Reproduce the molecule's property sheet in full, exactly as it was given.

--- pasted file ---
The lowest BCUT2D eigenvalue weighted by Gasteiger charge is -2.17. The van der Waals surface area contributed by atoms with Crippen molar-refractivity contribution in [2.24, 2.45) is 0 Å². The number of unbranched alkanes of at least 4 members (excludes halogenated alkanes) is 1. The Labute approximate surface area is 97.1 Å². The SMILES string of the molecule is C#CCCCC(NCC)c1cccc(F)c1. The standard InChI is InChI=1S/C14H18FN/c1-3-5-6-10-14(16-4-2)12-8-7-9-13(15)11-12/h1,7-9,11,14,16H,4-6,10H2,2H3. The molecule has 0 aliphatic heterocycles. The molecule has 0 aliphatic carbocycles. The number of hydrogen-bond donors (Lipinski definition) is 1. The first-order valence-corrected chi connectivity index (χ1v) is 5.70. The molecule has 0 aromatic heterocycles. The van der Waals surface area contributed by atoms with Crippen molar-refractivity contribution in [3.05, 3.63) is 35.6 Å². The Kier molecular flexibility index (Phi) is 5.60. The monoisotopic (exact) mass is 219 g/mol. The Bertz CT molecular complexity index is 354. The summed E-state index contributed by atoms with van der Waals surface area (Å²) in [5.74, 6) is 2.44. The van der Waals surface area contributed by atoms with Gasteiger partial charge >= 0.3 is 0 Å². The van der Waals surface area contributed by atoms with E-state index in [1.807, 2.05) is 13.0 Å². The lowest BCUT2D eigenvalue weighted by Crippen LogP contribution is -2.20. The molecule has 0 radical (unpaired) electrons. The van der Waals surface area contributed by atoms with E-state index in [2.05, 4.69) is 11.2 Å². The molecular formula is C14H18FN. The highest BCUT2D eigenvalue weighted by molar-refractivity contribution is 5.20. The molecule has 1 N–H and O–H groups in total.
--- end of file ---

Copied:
The lowest BCUT2D eigenvalue weighted by Gasteiger charge is -2.17. The van der Waals surface area contributed by atoms with Crippen molar-refractivity contribution in [2.24, 2.45) is 0 Å². The number of unbranched alkanes of at least 4 members (excludes halogenated alkanes) is 1. The Labute approximate surface area is 97.1 Å². The SMILES string of the molecule is C#CCCCC(NCC)c1cccc(F)c1. The standard InChI is InChI=1S/C14H18FN/c1-3-5-6-10-14(16-4-2)12-8-7-9-13(15)11-12/h1,7-9,11,14,16H,4-6,10H2,2H3. The molecule has 0 aliphatic heterocycles. The molecule has 0 aliphatic carbocycles. The number of hydrogen-bond donors (Lipinski definition) is 1. The first-order valence-corrected chi connectivity index (χ1v) is 5.70. The molecule has 0 aromatic heterocycles. The van der Waals surface area contributed by atoms with Crippen molar-refractivity contribution in [3.05, 3.63) is 35.6 Å². The Kier molecular flexibility index (Phi) is 5.60. The monoisotopic (exact) mass is 219 g/mol. The Bertz CT molecular complexity index is 354. The summed E-state index contributed by atoms with van der Waals surface area (Å²) in [5.74, 6) is 2.44. The van der Waals surface area contributed by atoms with Gasteiger partial charge >= 0.3 is 0 Å². The van der Waals surface area contributed by atoms with E-state index in [1.807, 2.05) is 13.0 Å². The lowest BCUT2D eigenvalue weighted by Crippen LogP contribution is -2.20. The molecule has 0 radical (unpaired) electrons. The van der Waals surface area contributed by atoms with E-state index in [2.05, 4.69) is 11.2 Å². The molecular formula is C14H18FN. The highest BCUT2D eigenvalue weighted by molar-refractivity contribution is 5.20. The molecule has 1 N–H and O–H groups in total.